I can issue the ALTER DISKGROUP <disk group name> DROP DISK <disk name>; command to drop a single ASM disk from an existing ASM disk group. And I can also "undrop" (i.e. cancel the pending drop) of any ASM disks that were previously assigned to ASM disk group(s) with the ALTER DISKGROUP <disk group name | ALL> UNDROP DISKS; command. However, note that once a disk drop operation completes successfully, issuing UNDROP will not recover the disks. See Listing 3.9 for examples of these two commands.

Dropping a Disk Group

Finally, I can drop an entire existing ASM disk group – along with all of its files - via the DROP DISKGROUP command. If the disk group does still contain any files besides internal ASM metadata, then I have to specify the INCLUDING CONTENTS option as well. Also, the disk group to be dropped must be mounted. ASM will first validate that none of the disk group files are open, and then remove all of the assigned ASM disks and the disk group itself from the ASM instance. ASM will also overwrite the header of each previously used ASM disk to remove any remaining ASM formatting information. Listing 3.10 shows an example of this command.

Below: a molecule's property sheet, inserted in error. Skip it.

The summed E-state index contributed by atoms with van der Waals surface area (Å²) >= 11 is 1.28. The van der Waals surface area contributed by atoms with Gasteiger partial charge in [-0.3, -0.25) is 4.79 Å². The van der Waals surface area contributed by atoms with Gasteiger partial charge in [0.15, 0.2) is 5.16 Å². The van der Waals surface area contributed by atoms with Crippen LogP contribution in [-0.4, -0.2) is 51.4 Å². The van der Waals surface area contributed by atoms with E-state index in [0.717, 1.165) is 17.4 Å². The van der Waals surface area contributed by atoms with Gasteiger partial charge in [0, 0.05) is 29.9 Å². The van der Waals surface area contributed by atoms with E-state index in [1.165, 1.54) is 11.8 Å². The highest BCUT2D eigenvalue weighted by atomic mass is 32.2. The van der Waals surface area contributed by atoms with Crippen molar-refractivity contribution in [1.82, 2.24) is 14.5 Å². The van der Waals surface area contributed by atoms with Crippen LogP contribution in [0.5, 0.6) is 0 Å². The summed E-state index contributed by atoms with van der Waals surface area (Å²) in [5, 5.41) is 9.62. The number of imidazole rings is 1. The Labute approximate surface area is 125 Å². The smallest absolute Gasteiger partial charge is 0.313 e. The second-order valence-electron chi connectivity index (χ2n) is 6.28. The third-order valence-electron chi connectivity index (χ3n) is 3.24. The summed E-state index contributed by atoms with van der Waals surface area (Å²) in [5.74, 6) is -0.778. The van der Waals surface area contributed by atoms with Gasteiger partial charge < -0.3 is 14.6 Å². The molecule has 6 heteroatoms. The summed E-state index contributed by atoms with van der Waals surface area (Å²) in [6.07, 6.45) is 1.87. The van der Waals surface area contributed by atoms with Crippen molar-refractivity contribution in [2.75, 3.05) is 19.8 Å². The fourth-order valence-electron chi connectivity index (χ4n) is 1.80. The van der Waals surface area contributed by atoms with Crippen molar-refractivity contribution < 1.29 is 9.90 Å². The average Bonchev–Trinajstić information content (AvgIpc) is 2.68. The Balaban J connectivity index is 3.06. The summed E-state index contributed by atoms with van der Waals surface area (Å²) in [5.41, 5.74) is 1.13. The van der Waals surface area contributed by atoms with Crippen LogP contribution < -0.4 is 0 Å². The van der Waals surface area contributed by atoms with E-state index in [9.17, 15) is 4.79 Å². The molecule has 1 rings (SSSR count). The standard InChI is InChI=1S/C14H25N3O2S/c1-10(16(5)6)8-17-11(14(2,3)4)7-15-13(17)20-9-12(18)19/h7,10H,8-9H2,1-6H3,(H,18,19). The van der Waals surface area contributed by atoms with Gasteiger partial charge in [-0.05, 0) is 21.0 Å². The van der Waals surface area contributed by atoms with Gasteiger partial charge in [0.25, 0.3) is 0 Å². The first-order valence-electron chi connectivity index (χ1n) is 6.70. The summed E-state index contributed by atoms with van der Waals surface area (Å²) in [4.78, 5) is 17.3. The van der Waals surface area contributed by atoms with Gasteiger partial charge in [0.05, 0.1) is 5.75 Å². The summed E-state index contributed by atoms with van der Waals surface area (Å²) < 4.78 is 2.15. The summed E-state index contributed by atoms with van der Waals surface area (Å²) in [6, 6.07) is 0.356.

Migrating a Database to ASM Storage

As discussed in the prior article in this series, ASM files cannot be accessed through normal operating system interfaces. Therefore, RMAN is the only means for copying files from regular storage to ASM, and is the only tool a DBA can use to migrate an entire database from regular to ASM storage. Oracle recommends the following process for a full database migration:

Step 1. Take a complete backup of the database before proceeding with any migration efforts. This will provide a relatively safe fallback position in case any of the migration steps outlined below should fail.

Step 2. Gather the file names of the current control files and online redo logs using V$CONTROLFILE and V$LOGFILE.